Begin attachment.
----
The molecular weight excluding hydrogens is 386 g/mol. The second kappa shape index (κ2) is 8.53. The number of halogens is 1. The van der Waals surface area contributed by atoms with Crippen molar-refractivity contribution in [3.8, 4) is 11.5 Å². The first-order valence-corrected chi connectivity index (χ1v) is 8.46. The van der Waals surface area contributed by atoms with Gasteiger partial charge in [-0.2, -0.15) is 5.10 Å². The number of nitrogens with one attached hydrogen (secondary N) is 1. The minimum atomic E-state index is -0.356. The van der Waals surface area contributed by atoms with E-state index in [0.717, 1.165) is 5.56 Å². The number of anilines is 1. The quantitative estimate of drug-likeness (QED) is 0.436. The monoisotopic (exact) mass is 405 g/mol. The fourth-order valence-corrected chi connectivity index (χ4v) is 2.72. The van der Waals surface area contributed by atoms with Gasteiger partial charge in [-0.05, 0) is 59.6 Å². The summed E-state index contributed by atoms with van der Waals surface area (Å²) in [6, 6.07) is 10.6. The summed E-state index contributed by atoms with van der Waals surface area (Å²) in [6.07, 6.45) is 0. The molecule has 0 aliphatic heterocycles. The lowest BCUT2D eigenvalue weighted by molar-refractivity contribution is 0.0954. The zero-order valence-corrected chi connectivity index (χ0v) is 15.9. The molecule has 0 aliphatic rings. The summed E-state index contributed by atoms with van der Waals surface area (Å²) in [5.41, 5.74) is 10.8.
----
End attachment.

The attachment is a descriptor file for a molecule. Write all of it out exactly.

The molecular weight excluding hydrogens is 386 g/mol. The second kappa shape index (κ2) is 8.53. The number of halogens is 1. The van der Waals surface area contributed by atoms with Crippen molar-refractivity contribution in [3.8, 4) is 11.5 Å². The first-order valence-corrected chi connectivity index (χ1v) is 8.46. The van der Waals surface area contributed by atoms with Gasteiger partial charge in [-0.2, -0.15) is 5.10 Å². The number of nitrogens with one attached hydrogen (secondary N) is 1. The minimum atomic E-state index is -0.356. The van der Waals surface area contributed by atoms with E-state index in [0.717, 1.165) is 5.56 Å². The number of anilines is 1. The quantitative estimate of drug-likeness (QED) is 0.436. The monoisotopic (exact) mass is 405 g/mol. The fourth-order valence-corrected chi connectivity index (χ4v) is 2.72. The van der Waals surface area contributed by atoms with Gasteiger partial charge in [-0.05, 0) is 59.6 Å². The summed E-state index contributed by atoms with van der Waals surface area (Å²) in [6, 6.07) is 10.6. The summed E-state index contributed by atoms with van der Waals surface area (Å²) in [6.07, 6.45) is 0. The molecule has 0 aliphatic heterocycles. The lowest BCUT2D eigenvalue weighted by molar-refractivity contribution is 0.0954. The zero-order valence-corrected chi connectivity index (χ0v) is 15.9. The molecule has 0 aliphatic rings. The summed E-state index contributed by atoms with van der Waals surface area (Å²) in [5.41, 5.74) is 10.8.